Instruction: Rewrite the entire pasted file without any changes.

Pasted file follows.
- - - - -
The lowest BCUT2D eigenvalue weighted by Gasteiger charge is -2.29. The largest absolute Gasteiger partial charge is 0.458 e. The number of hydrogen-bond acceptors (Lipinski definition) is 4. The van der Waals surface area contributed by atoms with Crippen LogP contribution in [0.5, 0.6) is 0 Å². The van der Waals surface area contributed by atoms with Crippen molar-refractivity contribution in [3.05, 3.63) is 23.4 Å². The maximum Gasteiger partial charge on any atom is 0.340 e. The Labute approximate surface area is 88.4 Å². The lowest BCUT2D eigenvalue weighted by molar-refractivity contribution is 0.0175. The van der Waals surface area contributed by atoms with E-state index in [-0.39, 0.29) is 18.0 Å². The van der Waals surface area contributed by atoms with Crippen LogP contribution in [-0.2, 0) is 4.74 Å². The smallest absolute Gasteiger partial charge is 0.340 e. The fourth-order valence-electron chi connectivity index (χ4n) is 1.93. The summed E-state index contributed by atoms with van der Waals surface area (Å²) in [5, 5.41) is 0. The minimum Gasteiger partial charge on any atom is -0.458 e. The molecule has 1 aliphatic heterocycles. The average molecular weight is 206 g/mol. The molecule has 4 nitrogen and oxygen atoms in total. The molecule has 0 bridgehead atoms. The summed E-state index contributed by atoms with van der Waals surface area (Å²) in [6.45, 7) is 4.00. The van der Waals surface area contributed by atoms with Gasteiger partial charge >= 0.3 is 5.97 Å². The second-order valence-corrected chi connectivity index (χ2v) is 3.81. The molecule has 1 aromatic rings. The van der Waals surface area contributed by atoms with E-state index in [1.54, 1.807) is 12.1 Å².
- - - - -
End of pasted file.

The lowest BCUT2D eigenvalue weighted by Gasteiger charge is -2.29. The largest absolute Gasteiger partial charge is 0.458 e. The number of hydrogen-bond acceptors (Lipinski definition) is 4. The van der Waals surface area contributed by atoms with Crippen LogP contribution in [0.5, 0.6) is 0 Å². The van der Waals surface area contributed by atoms with Crippen molar-refractivity contribution in [3.05, 3.63) is 23.4 Å². The maximum Gasteiger partial charge on any atom is 0.340 e. The Labute approximate surface area is 88.4 Å². The lowest BCUT2D eigenvalue weighted by molar-refractivity contribution is 0.0175. The van der Waals surface area contributed by atoms with E-state index in [-0.39, 0.29) is 18.0 Å². The van der Waals surface area contributed by atoms with Crippen LogP contribution in [-0.2, 0) is 4.74 Å². The smallest absolute Gasteiger partial charge is 0.340 e. The fourth-order valence-electron chi connectivity index (χ4n) is 1.93. The summed E-state index contributed by atoms with van der Waals surface area (Å²) in [5, 5.41) is 0. The minimum Gasteiger partial charge on any atom is -0.458 e. The molecule has 1 aliphatic heterocycles. The average molecular weight is 206 g/mol. The molecule has 4 nitrogen and oxygen atoms in total. The molecule has 0 bridgehead atoms. The summed E-state index contributed by atoms with van der Waals surface area (Å²) in [6.45, 7) is 4.00. The van der Waals surface area contributed by atoms with Gasteiger partial charge >= 0.3 is 5.97 Å². The second-order valence-corrected chi connectivity index (χ2v) is 3.81. The molecule has 1 aromatic rings. The van der Waals surface area contributed by atoms with E-state index in [1.54, 1.807) is 12.1 Å².